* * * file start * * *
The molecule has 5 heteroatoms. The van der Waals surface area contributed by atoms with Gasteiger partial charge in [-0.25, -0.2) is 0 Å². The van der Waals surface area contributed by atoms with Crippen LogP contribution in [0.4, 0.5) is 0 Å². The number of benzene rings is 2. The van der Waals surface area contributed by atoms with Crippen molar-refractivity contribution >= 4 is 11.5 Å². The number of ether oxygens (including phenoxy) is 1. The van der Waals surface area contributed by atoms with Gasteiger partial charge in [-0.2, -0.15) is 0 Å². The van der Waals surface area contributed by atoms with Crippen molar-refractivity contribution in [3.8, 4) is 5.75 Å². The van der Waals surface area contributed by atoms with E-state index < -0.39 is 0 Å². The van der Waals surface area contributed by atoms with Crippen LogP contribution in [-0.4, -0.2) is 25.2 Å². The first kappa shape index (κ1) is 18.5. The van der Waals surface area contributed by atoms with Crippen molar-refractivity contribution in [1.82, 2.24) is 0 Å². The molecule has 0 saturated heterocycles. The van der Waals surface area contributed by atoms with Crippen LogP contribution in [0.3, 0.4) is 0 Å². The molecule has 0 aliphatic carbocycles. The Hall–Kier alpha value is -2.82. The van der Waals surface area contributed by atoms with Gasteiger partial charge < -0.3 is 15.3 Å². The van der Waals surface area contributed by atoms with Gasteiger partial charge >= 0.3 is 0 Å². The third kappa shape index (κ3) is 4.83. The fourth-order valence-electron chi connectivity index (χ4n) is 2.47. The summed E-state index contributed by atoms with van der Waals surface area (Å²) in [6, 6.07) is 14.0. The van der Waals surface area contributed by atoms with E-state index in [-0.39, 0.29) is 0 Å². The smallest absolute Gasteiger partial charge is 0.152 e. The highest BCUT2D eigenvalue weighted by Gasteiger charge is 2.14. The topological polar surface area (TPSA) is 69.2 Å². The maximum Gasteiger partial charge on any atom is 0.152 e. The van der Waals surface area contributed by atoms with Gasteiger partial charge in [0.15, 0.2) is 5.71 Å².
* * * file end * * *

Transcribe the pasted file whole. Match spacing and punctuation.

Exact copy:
The molecule has 5 heteroatoms. The van der Waals surface area contributed by atoms with Gasteiger partial charge in [-0.25, -0.2) is 0 Å². The van der Waals surface area contributed by atoms with Crippen LogP contribution in [0.4, 0.5) is 0 Å². The number of benzene rings is 2. The van der Waals surface area contributed by atoms with Crippen molar-refractivity contribution >= 4 is 11.5 Å². The number of ether oxygens (including phenoxy) is 1. The van der Waals surface area contributed by atoms with Gasteiger partial charge in [-0.2, -0.15) is 0 Å². The van der Waals surface area contributed by atoms with Crippen molar-refractivity contribution in [3.8, 4) is 5.75 Å². The van der Waals surface area contributed by atoms with E-state index < -0.39 is 0 Å². The van der Waals surface area contributed by atoms with Crippen LogP contribution in [-0.4, -0.2) is 25.2 Å². The first kappa shape index (κ1) is 18.5. The van der Waals surface area contributed by atoms with Crippen molar-refractivity contribution in [1.82, 2.24) is 0 Å². The molecule has 0 saturated heterocycles. The van der Waals surface area contributed by atoms with Crippen LogP contribution in [0.3, 0.4) is 0 Å². The molecule has 0 aliphatic carbocycles. The Hall–Kier alpha value is -2.82. The van der Waals surface area contributed by atoms with Gasteiger partial charge < -0.3 is 15.3 Å². The van der Waals surface area contributed by atoms with Gasteiger partial charge >= 0.3 is 0 Å². The third kappa shape index (κ3) is 4.83. The fourth-order valence-electron chi connectivity index (χ4n) is 2.47. The summed E-state index contributed by atoms with van der Waals surface area (Å²) in [6, 6.07) is 14.0. The van der Waals surface area contributed by atoms with E-state index in [-0.39, 0.29) is 0 Å². The smallest absolute Gasteiger partial charge is 0.152 e. The highest BCUT2D eigenvalue weighted by Gasteiger charge is 2.14. The topological polar surface area (TPSA) is 69.2 Å². The maximum Gasteiger partial charge on any atom is 0.152 e. The van der Waals surface area contributed by atoms with Gasteiger partial charge in [0.15, 0.2) is 5.71 Å².